Speaker John Boehner: Now the hard part begins
As Speaker John Boehner takes up his gavel Wednesday, his agenda and leadership style will come under almost immediate scrutiny. The challenge: to govern and not to obstruct.
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Obama, for his part, says that he realizes the new speaker will have to play to his conservative base for a period of time, through such things as the health-care repeal vote. But he also believes that the GOP will realize it now has more of a share in actual governance, and will work with him as it did on the compromise bill to extend the Bush tax cuts passed in the recently-ended lame duck session of Congress.Skip to next paragraph
In Pictures John Boehner
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“My hope is that John Boehner and [Senate minority leader] Mitch McConnell will realize that there will be plenty of time to campaign for 2012 in 2012,” Obama said after returning to Washington from his Hawaii vacation.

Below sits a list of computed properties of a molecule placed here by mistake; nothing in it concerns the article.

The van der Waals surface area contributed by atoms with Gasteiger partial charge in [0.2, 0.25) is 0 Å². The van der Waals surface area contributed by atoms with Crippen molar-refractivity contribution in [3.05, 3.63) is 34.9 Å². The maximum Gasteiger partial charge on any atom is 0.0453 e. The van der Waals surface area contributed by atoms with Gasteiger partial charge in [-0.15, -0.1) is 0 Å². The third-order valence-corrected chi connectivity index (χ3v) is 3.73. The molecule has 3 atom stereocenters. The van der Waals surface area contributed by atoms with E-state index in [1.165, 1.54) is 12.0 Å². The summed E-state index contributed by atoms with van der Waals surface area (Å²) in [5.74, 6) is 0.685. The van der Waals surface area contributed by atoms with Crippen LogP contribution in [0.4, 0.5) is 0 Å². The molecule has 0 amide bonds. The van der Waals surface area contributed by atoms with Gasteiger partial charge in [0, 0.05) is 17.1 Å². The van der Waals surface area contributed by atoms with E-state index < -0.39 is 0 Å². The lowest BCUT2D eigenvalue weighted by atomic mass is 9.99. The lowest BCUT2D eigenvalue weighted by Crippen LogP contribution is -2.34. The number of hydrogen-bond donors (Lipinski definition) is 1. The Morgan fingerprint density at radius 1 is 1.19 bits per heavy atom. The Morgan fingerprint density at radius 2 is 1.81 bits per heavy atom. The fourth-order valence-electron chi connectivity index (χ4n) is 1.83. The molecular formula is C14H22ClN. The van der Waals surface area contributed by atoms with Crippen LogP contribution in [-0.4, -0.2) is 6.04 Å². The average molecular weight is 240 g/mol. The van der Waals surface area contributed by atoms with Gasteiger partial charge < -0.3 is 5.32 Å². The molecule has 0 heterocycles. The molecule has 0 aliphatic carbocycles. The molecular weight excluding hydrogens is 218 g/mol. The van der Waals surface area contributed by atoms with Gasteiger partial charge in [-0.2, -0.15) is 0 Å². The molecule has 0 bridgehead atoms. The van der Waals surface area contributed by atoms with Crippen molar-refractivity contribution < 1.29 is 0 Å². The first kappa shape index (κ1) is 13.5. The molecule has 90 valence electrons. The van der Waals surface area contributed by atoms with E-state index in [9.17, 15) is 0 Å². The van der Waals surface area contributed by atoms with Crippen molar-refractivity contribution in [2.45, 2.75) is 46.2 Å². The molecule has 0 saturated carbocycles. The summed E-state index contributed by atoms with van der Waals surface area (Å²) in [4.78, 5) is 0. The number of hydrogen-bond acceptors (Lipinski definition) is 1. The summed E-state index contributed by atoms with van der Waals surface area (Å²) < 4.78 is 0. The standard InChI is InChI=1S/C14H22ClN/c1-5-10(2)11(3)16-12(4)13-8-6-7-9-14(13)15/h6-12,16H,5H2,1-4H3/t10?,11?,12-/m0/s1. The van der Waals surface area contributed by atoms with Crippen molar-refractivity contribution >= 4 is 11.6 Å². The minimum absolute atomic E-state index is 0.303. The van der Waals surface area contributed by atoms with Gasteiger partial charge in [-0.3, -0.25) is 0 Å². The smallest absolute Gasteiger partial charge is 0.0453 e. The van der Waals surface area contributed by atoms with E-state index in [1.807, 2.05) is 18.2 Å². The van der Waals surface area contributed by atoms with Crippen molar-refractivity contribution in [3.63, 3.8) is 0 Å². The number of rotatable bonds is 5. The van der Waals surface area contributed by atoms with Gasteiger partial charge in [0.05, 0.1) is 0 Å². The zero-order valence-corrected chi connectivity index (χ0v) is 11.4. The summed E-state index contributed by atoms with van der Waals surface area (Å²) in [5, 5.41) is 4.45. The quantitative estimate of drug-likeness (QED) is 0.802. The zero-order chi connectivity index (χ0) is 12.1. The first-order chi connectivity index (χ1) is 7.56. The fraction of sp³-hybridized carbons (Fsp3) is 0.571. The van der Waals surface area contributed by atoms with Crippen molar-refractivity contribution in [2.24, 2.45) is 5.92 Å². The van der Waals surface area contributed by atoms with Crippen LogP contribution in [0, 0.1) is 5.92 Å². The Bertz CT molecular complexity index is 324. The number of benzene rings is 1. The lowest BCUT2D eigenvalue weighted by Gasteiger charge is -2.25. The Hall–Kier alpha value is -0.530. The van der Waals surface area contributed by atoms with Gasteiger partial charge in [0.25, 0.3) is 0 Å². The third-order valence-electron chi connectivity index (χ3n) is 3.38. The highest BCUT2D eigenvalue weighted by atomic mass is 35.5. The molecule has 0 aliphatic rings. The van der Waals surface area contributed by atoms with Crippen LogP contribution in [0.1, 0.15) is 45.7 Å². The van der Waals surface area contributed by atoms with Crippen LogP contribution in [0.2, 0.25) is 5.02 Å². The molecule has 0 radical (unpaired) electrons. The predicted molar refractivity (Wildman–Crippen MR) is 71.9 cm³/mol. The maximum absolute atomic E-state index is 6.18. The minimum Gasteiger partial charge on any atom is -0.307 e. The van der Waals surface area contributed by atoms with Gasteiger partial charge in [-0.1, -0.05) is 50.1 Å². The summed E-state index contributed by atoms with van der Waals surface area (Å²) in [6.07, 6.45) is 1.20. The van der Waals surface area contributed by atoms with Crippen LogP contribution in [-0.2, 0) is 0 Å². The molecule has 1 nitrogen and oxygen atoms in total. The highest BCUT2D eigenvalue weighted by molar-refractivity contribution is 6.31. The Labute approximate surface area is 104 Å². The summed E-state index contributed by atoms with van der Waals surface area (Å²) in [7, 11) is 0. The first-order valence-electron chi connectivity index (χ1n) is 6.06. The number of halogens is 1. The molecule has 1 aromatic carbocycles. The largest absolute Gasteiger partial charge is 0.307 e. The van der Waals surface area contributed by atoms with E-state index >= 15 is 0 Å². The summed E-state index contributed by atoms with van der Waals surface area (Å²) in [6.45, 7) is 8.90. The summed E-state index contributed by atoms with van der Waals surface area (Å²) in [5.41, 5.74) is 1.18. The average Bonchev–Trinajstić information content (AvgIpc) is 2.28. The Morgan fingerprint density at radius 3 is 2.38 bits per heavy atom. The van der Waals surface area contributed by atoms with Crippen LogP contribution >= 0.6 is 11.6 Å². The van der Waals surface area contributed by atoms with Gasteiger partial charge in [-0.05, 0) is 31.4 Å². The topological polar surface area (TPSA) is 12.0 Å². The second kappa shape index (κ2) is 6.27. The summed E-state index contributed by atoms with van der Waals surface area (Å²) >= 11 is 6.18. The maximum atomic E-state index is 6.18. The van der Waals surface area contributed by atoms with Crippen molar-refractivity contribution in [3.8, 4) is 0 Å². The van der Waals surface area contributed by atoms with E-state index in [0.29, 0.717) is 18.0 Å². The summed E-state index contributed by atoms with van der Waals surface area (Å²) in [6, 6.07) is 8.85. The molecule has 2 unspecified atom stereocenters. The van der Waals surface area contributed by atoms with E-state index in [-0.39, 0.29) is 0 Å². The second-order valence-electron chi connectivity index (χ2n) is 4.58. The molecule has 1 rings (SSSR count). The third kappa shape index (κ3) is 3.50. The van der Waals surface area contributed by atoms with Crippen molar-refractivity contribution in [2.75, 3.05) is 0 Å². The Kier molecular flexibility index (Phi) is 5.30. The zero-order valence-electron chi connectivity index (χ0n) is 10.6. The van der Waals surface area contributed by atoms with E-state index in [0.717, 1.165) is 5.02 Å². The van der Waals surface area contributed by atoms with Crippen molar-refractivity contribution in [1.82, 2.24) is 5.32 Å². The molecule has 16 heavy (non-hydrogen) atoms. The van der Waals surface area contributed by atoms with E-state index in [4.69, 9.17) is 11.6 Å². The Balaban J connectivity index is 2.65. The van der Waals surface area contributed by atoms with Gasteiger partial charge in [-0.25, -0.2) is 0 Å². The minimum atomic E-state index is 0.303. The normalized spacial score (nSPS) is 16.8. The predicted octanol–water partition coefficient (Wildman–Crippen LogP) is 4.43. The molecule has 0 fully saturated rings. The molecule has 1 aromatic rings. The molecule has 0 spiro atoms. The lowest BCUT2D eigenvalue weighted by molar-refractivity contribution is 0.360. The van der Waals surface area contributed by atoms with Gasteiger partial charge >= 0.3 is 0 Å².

Prior to its upcoming vote on health-care reform, the new House will strike a different note in that one of its first orders of business will be a reading, aloud, of the US Constitution. Under Boehner, bills must list the specific part of the Constitution that supports their intent.
“The new House, responding to the voters who sent them to Washington, will have thrown down the gauntlet, and the real work will then begin,” writes Mr. Pilon in an e-mail to reporters.
House to cut its own budget
On Thursday, the new House is also expected to vote on a 5 percent cut in its own budget, for an estimated savings of $35 million over the rest of the fiscal year. GOP House leaders say they will continue to vote on bills to cut spending of some sort at least once a week for the foreseeable future.
But the future of spending cuts also likely points out the difficulty for Boehner of living up to the high expectations raised in the campaign. The GOP promised to cut $100 billion from this year’s budget in its “Pledge to America.” Yet this year’s fiscal year is already one-quarter over, and finding $100 billion in reductions at this point would entail mammoth reductions of up to 30 percent in many popular domestic programs.
Republican aides now say the $100 billion number was a hypothetical, and that $50 billion might be a more reasonable target for the year, according to numerous news reports.
But many of the new tea party-backed members of Congress scoffed at that change, saying that a $100 billion cut would simply put the government back to its 2008 levels.